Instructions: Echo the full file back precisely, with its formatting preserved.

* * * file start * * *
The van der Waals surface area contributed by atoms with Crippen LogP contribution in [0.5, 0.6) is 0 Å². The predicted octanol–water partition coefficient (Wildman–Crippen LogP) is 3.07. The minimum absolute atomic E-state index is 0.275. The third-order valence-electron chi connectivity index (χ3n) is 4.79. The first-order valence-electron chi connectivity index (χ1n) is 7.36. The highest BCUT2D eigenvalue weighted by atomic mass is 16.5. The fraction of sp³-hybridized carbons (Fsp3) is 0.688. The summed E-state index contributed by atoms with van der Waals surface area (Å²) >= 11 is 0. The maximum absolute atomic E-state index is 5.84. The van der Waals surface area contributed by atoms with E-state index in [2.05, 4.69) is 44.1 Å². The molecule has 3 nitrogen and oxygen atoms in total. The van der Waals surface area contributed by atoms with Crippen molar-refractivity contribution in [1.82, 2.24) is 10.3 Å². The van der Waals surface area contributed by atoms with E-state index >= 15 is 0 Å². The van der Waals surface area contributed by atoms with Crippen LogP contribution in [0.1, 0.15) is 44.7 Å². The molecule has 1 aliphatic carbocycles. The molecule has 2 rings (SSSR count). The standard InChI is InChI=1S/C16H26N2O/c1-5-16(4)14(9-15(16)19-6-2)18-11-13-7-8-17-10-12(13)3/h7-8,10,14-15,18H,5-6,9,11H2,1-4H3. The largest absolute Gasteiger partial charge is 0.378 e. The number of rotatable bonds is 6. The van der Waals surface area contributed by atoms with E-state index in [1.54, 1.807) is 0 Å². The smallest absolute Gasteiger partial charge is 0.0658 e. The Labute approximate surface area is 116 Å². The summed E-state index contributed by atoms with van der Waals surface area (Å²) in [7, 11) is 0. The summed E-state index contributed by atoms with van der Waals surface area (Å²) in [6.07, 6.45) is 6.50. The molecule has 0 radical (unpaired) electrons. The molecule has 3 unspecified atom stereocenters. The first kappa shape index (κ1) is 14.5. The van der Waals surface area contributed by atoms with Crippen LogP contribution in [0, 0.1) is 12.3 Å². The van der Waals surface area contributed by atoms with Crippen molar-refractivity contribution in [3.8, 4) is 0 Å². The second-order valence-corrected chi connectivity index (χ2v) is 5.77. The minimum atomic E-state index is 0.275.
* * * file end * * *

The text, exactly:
The van der Waals surface area contributed by atoms with Crippen LogP contribution in [0.5, 0.6) is 0 Å². The predicted octanol–water partition coefficient (Wildman–Crippen LogP) is 3.07. The minimum absolute atomic E-state index is 0.275. The third-order valence-electron chi connectivity index (χ3n) is 4.79. The first-order valence-electron chi connectivity index (χ1n) is 7.36. The highest BCUT2D eigenvalue weighted by atomic mass is 16.5. The fraction of sp³-hybridized carbons (Fsp3) is 0.688. The summed E-state index contributed by atoms with van der Waals surface area (Å²) >= 11 is 0. The maximum absolute atomic E-state index is 5.84. The van der Waals surface area contributed by atoms with E-state index in [2.05, 4.69) is 44.1 Å². The molecule has 3 nitrogen and oxygen atoms in total. The van der Waals surface area contributed by atoms with Crippen molar-refractivity contribution in [1.82, 2.24) is 10.3 Å². The van der Waals surface area contributed by atoms with E-state index >= 15 is 0 Å². The van der Waals surface area contributed by atoms with Crippen LogP contribution in [0.1, 0.15) is 44.7 Å². The molecule has 1 aliphatic carbocycles. The molecule has 2 rings (SSSR count). The standard InChI is InChI=1S/C16H26N2O/c1-5-16(4)14(9-15(16)19-6-2)18-11-13-7-8-17-10-12(13)3/h7-8,10,14-15,18H,5-6,9,11H2,1-4H3. The largest absolute Gasteiger partial charge is 0.378 e. The number of rotatable bonds is 6. The van der Waals surface area contributed by atoms with E-state index in [1.54, 1.807) is 0 Å². The smallest absolute Gasteiger partial charge is 0.0658 e. The Labute approximate surface area is 116 Å². The summed E-state index contributed by atoms with van der Waals surface area (Å²) in [7, 11) is 0. The summed E-state index contributed by atoms with van der Waals surface area (Å²) in [6.07, 6.45) is 6.50. The molecule has 0 radical (unpaired) electrons. The molecule has 3 unspecified atom stereocenters. The first kappa shape index (κ1) is 14.5. The van der Waals surface area contributed by atoms with Crippen LogP contribution in [0, 0.1) is 12.3 Å². The van der Waals surface area contributed by atoms with Crippen molar-refractivity contribution in [3.8, 4) is 0 Å². The second-order valence-corrected chi connectivity index (χ2v) is 5.77. The minimum atomic E-state index is 0.275.